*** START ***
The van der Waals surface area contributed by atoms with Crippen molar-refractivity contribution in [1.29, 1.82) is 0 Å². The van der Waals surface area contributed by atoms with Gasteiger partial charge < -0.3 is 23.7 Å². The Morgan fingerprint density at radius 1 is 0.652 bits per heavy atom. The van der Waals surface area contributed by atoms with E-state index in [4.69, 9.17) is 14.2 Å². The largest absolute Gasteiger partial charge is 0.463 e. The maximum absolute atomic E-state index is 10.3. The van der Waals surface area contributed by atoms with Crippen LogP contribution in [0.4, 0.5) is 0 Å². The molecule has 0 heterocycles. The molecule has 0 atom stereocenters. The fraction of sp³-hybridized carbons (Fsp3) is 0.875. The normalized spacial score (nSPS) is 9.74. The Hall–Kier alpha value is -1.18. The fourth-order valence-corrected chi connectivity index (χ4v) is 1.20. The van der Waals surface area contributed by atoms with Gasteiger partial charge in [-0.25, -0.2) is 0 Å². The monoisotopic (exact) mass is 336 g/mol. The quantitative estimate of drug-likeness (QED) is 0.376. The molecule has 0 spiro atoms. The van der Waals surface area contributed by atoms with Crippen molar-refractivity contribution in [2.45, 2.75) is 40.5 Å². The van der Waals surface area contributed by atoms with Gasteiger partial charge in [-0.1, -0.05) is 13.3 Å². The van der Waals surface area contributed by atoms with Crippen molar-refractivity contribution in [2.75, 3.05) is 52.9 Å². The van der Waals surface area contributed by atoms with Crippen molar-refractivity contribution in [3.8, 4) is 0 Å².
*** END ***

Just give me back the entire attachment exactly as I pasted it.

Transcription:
The van der Waals surface area contributed by atoms with Crippen molar-refractivity contribution in [1.29, 1.82) is 0 Å². The van der Waals surface area contributed by atoms with Gasteiger partial charge < -0.3 is 23.7 Å². The Morgan fingerprint density at radius 1 is 0.652 bits per heavy atom. The van der Waals surface area contributed by atoms with E-state index in [4.69, 9.17) is 14.2 Å². The largest absolute Gasteiger partial charge is 0.463 e. The maximum absolute atomic E-state index is 10.3. The van der Waals surface area contributed by atoms with Crippen LogP contribution in [0.4, 0.5) is 0 Å². The molecule has 0 heterocycles. The molecule has 0 atom stereocenters. The fraction of sp³-hybridized carbons (Fsp3) is 0.875. The normalized spacial score (nSPS) is 9.74. The Hall–Kier alpha value is -1.18. The fourth-order valence-corrected chi connectivity index (χ4v) is 1.20. The van der Waals surface area contributed by atoms with Gasteiger partial charge in [-0.25, -0.2) is 0 Å². The monoisotopic (exact) mass is 336 g/mol. The quantitative estimate of drug-likeness (QED) is 0.376. The molecule has 0 spiro atoms. The van der Waals surface area contributed by atoms with Crippen molar-refractivity contribution in [2.45, 2.75) is 40.5 Å². The van der Waals surface area contributed by atoms with Gasteiger partial charge in [-0.1, -0.05) is 13.3 Å². The van der Waals surface area contributed by atoms with Crippen molar-refractivity contribution in [2.75, 3.05) is 52.9 Å². The van der Waals surface area contributed by atoms with Crippen molar-refractivity contribution in [3.8, 4) is 0 Å².